Life-Threatening Events During Endurance Sports: Is Heat Stroke More Prevalent Than Arrhythmic Death? In the Journal of the American College of Cardiology (2014) a study was done In Tel Aviv to determine if more life-threatening events during endurance sports were caused by heat stroke or directly related to events of the heart. Lior Yankelson MD PhD and his associates studied 137,580 long distance runners from March 2007 to November 2013.
Heat, Not Heart, More Likely Culprit When Runners Collapse. The Tel Aviv study was followed by a review in Medscape, calling attention to the significant role of heat rather than heart in fatal and nonfatal marathon events.
Neither Too Fast nor Too Hot: Keeping Marathoners Hearts Alive During the Race. Finally, two brilliant and respected Cardioloists, Brian Olshansky M.D. and David S. Cannom M.D., wrote an editorial for the the Journal of the American College of Cardiology (2014), commenting on the original Yankelson Tel Aviv study. They entitled their editorial to acknowledge both dangers — too fast (intensity) and too hot. For the 137,580 runners in the 14 Tel Aviv marathons between 2007 and 2013, there were two non-fatal cardiac events, two heat stroke fatalities and 19 heat stroke survivors. All were aggressively treated.
No Comparison. Severe overheating can cause multiple organ failure during a race; but for those who repeatedly run the intense marathons, the heart itself can kill at any time and irrespective of the temperature. Life-ending arrhythmias due to electrophysiological and anatomical remodeling of the myocardium secondary to repeated and intense cardiac overload and stretching over time provides the mechanism. And that death need not be while actually participating in a marathon, as in the Tel Aviv study. Thus, the comparison of life-ending, overheated, multiple organ failure to arrhythmogenic death during the race is not meaningful. Although, certainly, too much overheating of body organs is in itself significant and alarming.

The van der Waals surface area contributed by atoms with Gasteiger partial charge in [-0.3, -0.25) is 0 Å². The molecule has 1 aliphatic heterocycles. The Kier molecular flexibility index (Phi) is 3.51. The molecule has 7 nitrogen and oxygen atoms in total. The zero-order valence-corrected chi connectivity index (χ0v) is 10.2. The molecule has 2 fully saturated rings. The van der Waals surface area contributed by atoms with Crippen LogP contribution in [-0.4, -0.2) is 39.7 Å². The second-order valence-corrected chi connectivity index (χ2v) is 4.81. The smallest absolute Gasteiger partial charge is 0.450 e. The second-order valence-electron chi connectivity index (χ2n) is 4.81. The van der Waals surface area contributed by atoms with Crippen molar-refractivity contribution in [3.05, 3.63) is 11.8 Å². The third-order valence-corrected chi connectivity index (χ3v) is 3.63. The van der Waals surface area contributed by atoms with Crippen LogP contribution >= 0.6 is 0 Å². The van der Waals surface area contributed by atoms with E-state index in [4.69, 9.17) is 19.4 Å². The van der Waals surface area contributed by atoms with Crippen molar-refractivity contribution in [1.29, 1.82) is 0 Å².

Marathon runners, triathletes, and Strong Man participants who overload and stretch the muscle fibers in their heart chambers with the demands their sport makes for more and more cardiac output to supply the oxygen hunger of their hard working skeletal muscles, should not be misled by the title of the article, "Heat Not Heart", nor should they feel empowered by an over simplistic, normal stress test. The athlete's history counts!
Yankelson L, Sadeh B, Gershovitz L, et al: Life-threatenng events during endurance sports: Is heat stroke more prevalent than arrhythmic death? J Am Coll Cardiol 2014; 64:463-469.
Michael O'Riordan (a senior journalist for theheart.org and a Medscape Cardiology journalist), Heat, Not Heart, More Likely Culprit When Runners Collapse, July 29, 2014 www.com?viewarticle/829043.
O'Keefe JH, Patil HR, McCullough PA: Potential Adverse Cardiovascular Effects From Excessive Endurance Exercise http://www.mayoclinicproceedings, Jun 2012;87(6):587-595
Olshansky B, Cannom DS: Neither too fast nor too hot: Keeping Marathoners' hearts alive during the race. J Am Coll Cardiol 2014; 64:470. Ed
― Mary Boudreau Conover mc/8/15/2014